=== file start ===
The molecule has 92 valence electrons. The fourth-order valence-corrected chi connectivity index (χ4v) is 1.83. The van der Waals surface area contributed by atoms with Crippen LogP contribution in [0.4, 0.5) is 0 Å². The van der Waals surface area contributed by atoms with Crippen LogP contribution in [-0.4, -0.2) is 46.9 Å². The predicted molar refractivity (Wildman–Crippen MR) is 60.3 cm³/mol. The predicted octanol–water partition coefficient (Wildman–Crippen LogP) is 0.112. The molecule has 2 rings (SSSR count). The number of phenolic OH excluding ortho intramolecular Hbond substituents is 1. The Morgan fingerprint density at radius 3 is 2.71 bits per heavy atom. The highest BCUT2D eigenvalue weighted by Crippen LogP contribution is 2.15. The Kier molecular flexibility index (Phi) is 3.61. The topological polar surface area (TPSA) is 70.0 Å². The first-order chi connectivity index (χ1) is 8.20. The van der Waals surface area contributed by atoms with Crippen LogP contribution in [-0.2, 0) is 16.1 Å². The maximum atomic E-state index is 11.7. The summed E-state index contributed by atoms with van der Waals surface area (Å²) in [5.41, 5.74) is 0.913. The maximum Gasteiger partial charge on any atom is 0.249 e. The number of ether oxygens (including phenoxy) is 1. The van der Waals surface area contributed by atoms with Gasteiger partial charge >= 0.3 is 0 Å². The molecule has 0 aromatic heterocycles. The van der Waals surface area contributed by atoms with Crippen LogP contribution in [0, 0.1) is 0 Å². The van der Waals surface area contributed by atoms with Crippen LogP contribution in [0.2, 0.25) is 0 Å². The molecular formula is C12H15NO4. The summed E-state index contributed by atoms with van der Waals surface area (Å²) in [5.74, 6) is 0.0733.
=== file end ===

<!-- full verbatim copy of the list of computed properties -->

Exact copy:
The molecule has 92 valence electrons. The fourth-order valence-corrected chi connectivity index (χ4v) is 1.83. The van der Waals surface area contributed by atoms with Crippen LogP contribution in [0.4, 0.5) is 0 Å². The van der Waals surface area contributed by atoms with Crippen LogP contribution in [-0.4, -0.2) is 46.9 Å². The predicted molar refractivity (Wildman–Crippen MR) is 60.3 cm³/mol. The predicted octanol–water partition coefficient (Wildman–Crippen LogP) is 0.112. The molecule has 2 rings (SSSR count). The number of phenolic OH excluding ortho intramolecular Hbond substituents is 1. The Morgan fingerprint density at radius 3 is 2.71 bits per heavy atom. The highest BCUT2D eigenvalue weighted by Crippen LogP contribution is 2.15. The Kier molecular flexibility index (Phi) is 3.61. The topological polar surface area (TPSA) is 70.0 Å². The first-order chi connectivity index (χ1) is 8.20. The van der Waals surface area contributed by atoms with Crippen LogP contribution in [-0.2, 0) is 16.1 Å². The maximum atomic E-state index is 11.7. The summed E-state index contributed by atoms with van der Waals surface area (Å²) in [5.41, 5.74) is 0.913. The maximum Gasteiger partial charge on any atom is 0.249 e. The number of ether oxygens (including phenoxy) is 1. The van der Waals surface area contributed by atoms with Gasteiger partial charge >= 0.3 is 0 Å². The molecule has 0 aromatic heterocycles. The van der Waals surface area contributed by atoms with Crippen LogP contribution in [0, 0.1) is 0 Å². The van der Waals surface area contributed by atoms with Crippen LogP contribution in [0.2, 0.25) is 0 Å². The molecular formula is C12H15NO4. The summed E-state index contributed by atoms with van der Waals surface area (Å²) in [5.74, 6) is 0.0733.